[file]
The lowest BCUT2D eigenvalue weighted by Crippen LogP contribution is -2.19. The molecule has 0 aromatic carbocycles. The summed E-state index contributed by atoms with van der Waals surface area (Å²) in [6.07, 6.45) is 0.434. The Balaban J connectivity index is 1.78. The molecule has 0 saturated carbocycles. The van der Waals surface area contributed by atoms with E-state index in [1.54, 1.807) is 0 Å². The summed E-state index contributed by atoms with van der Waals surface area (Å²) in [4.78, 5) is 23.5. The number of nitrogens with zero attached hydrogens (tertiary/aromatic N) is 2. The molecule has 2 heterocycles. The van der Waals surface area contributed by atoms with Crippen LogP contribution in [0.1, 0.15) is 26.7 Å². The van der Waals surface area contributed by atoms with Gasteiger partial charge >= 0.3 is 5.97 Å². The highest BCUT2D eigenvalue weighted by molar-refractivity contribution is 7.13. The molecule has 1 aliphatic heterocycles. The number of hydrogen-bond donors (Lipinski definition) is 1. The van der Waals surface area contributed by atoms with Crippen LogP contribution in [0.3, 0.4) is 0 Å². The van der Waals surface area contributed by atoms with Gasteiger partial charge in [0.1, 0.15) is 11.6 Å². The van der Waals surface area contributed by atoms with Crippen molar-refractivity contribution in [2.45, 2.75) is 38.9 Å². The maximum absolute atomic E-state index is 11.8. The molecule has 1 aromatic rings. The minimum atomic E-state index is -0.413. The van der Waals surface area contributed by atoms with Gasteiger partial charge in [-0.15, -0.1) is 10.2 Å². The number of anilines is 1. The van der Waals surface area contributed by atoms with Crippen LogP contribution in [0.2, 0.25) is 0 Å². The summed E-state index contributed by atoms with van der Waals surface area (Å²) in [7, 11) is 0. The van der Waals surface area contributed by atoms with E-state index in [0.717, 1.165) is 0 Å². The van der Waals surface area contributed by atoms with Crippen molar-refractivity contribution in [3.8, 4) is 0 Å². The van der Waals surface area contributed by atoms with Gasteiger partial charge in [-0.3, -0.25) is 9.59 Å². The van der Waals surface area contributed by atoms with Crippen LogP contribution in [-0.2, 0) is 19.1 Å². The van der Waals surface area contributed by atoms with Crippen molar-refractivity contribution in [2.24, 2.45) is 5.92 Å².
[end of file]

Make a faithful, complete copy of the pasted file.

The lowest BCUT2D eigenvalue weighted by Crippen LogP contribution is -2.19. The molecule has 0 aromatic carbocycles. The summed E-state index contributed by atoms with van der Waals surface area (Å²) in [6.07, 6.45) is 0.434. The Balaban J connectivity index is 1.78. The molecule has 0 saturated carbocycles. The van der Waals surface area contributed by atoms with E-state index in [1.54, 1.807) is 0 Å². The summed E-state index contributed by atoms with van der Waals surface area (Å²) in [4.78, 5) is 23.5. The number of nitrogens with zero attached hydrogens (tertiary/aromatic N) is 2. The molecule has 2 heterocycles. The van der Waals surface area contributed by atoms with Crippen LogP contribution in [0.1, 0.15) is 26.7 Å². The van der Waals surface area contributed by atoms with Gasteiger partial charge >= 0.3 is 5.97 Å². The highest BCUT2D eigenvalue weighted by molar-refractivity contribution is 7.13. The molecule has 1 aliphatic heterocycles. The number of hydrogen-bond donors (Lipinski definition) is 1. The van der Waals surface area contributed by atoms with Crippen LogP contribution in [0.3, 0.4) is 0 Å². The van der Waals surface area contributed by atoms with Gasteiger partial charge in [0.1, 0.15) is 11.6 Å². The van der Waals surface area contributed by atoms with Crippen molar-refractivity contribution in [2.45, 2.75) is 38.9 Å². The maximum absolute atomic E-state index is 11.8. The molecule has 1 aromatic rings. The minimum atomic E-state index is -0.413. The van der Waals surface area contributed by atoms with Gasteiger partial charge in [-0.15, -0.1) is 10.2 Å². The number of anilines is 1. The van der Waals surface area contributed by atoms with Crippen LogP contribution in [0.2, 0.25) is 0 Å². The summed E-state index contributed by atoms with van der Waals surface area (Å²) in [7, 11) is 0. The van der Waals surface area contributed by atoms with E-state index in [0.717, 1.165) is 0 Å². The van der Waals surface area contributed by atoms with Crippen molar-refractivity contribution in [3.8, 4) is 0 Å². The van der Waals surface area contributed by atoms with Gasteiger partial charge in [-0.3, -0.25) is 9.59 Å². The van der Waals surface area contributed by atoms with Crippen LogP contribution in [-0.2, 0) is 19.1 Å². The van der Waals surface area contributed by atoms with Crippen molar-refractivity contribution in [2.24, 2.45) is 5.92 Å².